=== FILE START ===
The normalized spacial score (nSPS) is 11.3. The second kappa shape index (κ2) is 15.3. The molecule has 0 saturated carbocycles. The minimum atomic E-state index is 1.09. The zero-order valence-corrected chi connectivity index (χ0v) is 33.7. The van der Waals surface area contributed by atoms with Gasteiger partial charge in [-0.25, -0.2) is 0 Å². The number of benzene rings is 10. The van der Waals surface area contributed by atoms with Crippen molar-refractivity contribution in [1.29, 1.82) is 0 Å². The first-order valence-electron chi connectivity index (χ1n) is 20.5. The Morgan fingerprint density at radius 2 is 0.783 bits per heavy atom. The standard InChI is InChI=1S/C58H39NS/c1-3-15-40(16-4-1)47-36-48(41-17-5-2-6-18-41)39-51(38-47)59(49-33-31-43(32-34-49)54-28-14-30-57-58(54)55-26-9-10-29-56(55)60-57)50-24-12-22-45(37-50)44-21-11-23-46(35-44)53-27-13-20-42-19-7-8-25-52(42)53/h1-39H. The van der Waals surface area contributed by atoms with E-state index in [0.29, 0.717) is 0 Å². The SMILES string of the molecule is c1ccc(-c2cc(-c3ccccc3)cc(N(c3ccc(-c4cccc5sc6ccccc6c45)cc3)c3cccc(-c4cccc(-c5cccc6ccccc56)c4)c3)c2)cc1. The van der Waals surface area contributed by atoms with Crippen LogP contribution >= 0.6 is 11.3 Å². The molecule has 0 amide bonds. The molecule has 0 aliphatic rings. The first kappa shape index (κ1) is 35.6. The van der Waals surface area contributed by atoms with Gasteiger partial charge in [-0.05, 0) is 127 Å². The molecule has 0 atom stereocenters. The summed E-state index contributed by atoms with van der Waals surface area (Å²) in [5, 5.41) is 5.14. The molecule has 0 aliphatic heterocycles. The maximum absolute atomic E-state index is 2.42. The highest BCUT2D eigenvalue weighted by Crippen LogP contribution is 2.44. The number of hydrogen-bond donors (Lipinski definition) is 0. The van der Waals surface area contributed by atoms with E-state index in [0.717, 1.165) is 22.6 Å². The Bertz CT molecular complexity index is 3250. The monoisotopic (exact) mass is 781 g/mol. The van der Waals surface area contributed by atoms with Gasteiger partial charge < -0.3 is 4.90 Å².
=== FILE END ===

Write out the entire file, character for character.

The normalized spacial score (nSPS) is 11.3. The second kappa shape index (κ2) is 15.3. The molecule has 0 saturated carbocycles. The minimum atomic E-state index is 1.09. The zero-order valence-corrected chi connectivity index (χ0v) is 33.7. The van der Waals surface area contributed by atoms with Gasteiger partial charge in [-0.25, -0.2) is 0 Å². The number of benzene rings is 10. The van der Waals surface area contributed by atoms with Crippen molar-refractivity contribution in [1.29, 1.82) is 0 Å². The first-order valence-electron chi connectivity index (χ1n) is 20.5. The Morgan fingerprint density at radius 2 is 0.783 bits per heavy atom. The standard InChI is InChI=1S/C58H39NS/c1-3-15-40(16-4-1)47-36-48(41-17-5-2-6-18-41)39-51(38-47)59(49-33-31-43(32-34-49)54-28-14-30-57-58(54)55-26-9-10-29-56(55)60-57)50-24-12-22-45(37-50)44-21-11-23-46(35-44)53-27-13-20-42-19-7-8-25-52(42)53/h1-39H. The van der Waals surface area contributed by atoms with E-state index in [0.29, 0.717) is 0 Å². The SMILES string of the molecule is c1ccc(-c2cc(-c3ccccc3)cc(N(c3ccc(-c4cccc5sc6ccccc6c45)cc3)c3cccc(-c4cccc(-c5cccc6ccccc56)c4)c3)c2)cc1. The van der Waals surface area contributed by atoms with Crippen LogP contribution >= 0.6 is 11.3 Å². The molecule has 0 amide bonds. The molecule has 0 aliphatic rings. The first kappa shape index (κ1) is 35.6. The van der Waals surface area contributed by atoms with Gasteiger partial charge in [-0.05, 0) is 127 Å². The molecule has 0 atom stereocenters. The summed E-state index contributed by atoms with van der Waals surface area (Å²) in [5, 5.41) is 5.14. The molecule has 0 aliphatic heterocycles. The maximum absolute atomic E-state index is 2.42. The highest BCUT2D eigenvalue weighted by Crippen LogP contribution is 2.44. The number of hydrogen-bond donors (Lipinski definition) is 0. The van der Waals surface area contributed by atoms with E-state index in [0.717, 1.165) is 22.6 Å². The Bertz CT molecular complexity index is 3250. The monoisotopic (exact) mass is 781 g/mol. The van der Waals surface area contributed by atoms with Gasteiger partial charge < -0.3 is 4.90 Å².